Axolotl

In our tiny pond today there were red salamanders, by the score - a vision which prompted me to recall a smutty ditty we used to hum at school, about a salamander lookalike: I had a little axolotl, and I kept it IN a bottle. (The poem got worse from that point on, and bears no repeating.) But what a lovely word, axolotl - one of only four words that have found their way into the English language from - wait for it - the Aztec. (The others are weird and wildly unfamiliar: Nahuatl, teguexin and tule.) Axolotl is defined as

a batrachian reptile (Siredon pisciforme, family Proteidae) found in Mexican lakes, resembling a salamander in appearance but, like all the Proteidae,retaining through life the gills of its young state.

 

And why batrachian? Dictionary definitions are not supposed to include words more complex than the one being defined, and I venture to suspect that few will know what batrachian means. Well, your misery is over: it is from the Greek word for frog - and it signifies in this case that the axolotl is froglike and does not, like a salamander, have a tail.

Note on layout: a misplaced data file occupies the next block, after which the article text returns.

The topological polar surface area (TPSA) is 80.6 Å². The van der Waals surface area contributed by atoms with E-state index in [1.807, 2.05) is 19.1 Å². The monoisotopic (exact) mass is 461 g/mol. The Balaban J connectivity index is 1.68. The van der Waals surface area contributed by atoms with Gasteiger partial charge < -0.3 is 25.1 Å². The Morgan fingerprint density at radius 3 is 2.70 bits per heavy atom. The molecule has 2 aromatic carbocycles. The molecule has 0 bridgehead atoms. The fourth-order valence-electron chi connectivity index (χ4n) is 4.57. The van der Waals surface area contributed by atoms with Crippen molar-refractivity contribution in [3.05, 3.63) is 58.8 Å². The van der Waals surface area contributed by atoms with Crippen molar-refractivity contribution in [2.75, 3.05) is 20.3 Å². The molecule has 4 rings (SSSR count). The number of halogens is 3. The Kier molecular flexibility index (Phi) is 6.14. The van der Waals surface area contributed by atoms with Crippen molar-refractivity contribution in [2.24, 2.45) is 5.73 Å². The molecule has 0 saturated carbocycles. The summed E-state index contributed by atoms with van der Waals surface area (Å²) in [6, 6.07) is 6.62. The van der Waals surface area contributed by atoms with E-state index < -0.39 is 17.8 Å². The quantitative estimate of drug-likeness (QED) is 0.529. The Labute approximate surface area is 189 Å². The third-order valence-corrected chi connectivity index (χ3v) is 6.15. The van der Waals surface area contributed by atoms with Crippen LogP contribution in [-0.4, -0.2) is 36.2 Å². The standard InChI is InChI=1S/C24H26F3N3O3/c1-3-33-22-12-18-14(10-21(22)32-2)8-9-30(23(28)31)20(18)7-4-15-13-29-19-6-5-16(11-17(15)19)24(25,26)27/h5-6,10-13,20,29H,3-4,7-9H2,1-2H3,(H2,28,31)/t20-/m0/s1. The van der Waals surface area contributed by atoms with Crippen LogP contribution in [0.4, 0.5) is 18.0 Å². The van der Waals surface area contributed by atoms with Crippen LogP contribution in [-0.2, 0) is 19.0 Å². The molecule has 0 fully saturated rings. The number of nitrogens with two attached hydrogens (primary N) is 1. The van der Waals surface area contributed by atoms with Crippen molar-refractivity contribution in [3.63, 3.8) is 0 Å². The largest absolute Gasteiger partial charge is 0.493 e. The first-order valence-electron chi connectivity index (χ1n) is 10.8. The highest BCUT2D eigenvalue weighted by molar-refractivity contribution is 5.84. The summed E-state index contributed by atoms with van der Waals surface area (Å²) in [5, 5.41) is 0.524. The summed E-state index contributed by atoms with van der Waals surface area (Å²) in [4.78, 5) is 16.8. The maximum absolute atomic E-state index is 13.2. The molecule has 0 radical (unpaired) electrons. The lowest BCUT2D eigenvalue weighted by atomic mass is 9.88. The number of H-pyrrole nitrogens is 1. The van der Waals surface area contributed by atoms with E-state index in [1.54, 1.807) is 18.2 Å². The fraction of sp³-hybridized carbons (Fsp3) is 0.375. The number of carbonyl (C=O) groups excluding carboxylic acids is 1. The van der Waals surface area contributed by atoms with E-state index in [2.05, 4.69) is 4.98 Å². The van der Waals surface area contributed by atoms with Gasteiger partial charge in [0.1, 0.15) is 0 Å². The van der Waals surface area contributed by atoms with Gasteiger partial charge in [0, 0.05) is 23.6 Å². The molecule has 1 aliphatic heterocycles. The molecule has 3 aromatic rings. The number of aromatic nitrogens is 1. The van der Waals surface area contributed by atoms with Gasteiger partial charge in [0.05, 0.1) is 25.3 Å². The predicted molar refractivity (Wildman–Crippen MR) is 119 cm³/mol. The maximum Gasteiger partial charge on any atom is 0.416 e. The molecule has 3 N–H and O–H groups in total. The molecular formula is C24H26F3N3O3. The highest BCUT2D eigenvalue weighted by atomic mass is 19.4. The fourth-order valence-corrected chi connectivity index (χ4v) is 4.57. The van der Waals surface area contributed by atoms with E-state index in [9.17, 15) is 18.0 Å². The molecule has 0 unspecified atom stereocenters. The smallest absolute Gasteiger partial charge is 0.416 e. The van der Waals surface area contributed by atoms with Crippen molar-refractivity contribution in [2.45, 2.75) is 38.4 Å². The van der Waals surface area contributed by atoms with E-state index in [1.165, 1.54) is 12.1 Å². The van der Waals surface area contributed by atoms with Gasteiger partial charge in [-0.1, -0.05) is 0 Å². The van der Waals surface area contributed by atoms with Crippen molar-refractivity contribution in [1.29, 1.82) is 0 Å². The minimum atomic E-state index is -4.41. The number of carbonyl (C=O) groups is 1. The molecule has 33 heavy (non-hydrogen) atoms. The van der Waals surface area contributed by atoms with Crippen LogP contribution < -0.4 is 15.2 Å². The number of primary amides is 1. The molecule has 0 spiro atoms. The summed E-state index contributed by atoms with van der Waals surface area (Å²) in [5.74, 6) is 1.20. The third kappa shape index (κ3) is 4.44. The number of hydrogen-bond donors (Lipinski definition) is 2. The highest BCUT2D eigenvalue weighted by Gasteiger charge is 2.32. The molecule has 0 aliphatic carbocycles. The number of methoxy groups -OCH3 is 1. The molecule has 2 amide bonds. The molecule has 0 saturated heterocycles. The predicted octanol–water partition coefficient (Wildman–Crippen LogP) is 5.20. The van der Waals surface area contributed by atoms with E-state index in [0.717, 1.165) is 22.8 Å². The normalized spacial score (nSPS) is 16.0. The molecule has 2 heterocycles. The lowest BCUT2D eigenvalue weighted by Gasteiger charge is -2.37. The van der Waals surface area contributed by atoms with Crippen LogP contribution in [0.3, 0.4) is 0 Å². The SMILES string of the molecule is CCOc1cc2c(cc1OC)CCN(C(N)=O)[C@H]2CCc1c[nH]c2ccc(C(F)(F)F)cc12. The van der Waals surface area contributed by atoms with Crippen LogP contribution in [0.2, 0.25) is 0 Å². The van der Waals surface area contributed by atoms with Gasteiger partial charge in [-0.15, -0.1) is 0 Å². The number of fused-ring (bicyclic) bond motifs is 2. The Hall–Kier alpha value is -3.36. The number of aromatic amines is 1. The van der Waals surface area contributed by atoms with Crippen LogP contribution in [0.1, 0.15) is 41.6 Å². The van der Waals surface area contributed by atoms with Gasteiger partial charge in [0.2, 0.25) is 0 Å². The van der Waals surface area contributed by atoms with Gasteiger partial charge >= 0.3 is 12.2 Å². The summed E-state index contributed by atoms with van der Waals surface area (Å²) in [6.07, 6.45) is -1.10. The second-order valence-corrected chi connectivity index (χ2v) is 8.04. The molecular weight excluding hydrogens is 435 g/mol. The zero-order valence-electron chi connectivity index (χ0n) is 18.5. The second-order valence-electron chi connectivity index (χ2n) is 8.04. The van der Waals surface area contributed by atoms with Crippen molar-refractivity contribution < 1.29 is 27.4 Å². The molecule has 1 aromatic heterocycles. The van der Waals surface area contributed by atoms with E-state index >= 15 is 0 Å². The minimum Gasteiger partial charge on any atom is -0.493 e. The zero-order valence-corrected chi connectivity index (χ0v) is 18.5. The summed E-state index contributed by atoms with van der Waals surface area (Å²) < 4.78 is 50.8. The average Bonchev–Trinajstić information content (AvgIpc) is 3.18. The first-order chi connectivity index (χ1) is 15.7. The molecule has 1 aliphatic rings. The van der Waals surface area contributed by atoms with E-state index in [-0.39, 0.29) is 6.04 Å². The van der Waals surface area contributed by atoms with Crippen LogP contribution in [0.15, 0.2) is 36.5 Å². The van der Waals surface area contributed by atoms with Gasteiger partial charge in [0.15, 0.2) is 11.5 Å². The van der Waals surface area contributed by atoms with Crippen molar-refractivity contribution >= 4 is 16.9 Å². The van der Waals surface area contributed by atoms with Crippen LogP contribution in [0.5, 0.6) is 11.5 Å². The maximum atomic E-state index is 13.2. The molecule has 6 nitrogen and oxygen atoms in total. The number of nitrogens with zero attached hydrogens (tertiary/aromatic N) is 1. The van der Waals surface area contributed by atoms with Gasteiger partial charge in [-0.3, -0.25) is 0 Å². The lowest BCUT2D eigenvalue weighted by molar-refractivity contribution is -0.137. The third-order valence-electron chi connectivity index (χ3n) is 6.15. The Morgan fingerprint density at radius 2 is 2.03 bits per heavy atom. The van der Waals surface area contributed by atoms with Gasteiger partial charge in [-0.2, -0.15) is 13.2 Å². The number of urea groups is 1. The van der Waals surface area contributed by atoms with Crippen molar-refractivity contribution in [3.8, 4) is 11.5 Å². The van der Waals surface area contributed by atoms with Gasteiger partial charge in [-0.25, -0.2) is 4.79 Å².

Line Break
share:
Line Break
  • http://twitter.com/ronmader Ron Mader

    Travel Tip: If you visit Mexico City, check out the axolotl breeding center.
    http://www.flickr.com/photos/planeta/143946339

    Xochimilco is a must! 

    I will ask friends about the claim that only four Nahuatl words have entered English. My guess - more than four, less than ten.

  • http://twitter.com/ronmader Ron Mader

    Travel Tip: If you visit Mexico City, check out the axolotl breeding center.
    http://www.flickr.com/photos/planeta/143946339

    Xochimilco is a must! 

    I will ask friends about the claim that only four Nahuatl words have entered English. My guess - more than four, less than ten.

  • Psigney

    Tule is a fairly common word in California. The Central Valley in the fall is beset by thick fogs know as "Tule Fogs" that play havoc with traffic. Also, someone who lives in an isolated area is said to "live in the Tules" usually pronounced as "Tooleys".

  • Paula H

    Maybe I'm missing part of the puzzle.
    The language of the Aztecs was Nahuatl. From Nahuatl, we get the words chocolate, tomato, chili, avocado, coyote, mesquite, tamale, mezcal, and more. Being an Aztec must've been delicious!

  • Marehrenberg

    Axolotl is also the name of a god in the Nahuatl cosmogony, They are almost extinguished, beeing it a comon dish for the Aztecs.

  • http://twitter.com/ronmader Ron Mader

    Locals love to eat this salamander. I'd love to visit the conservation center again. I first visited years ago thanks to a tour with Marlene!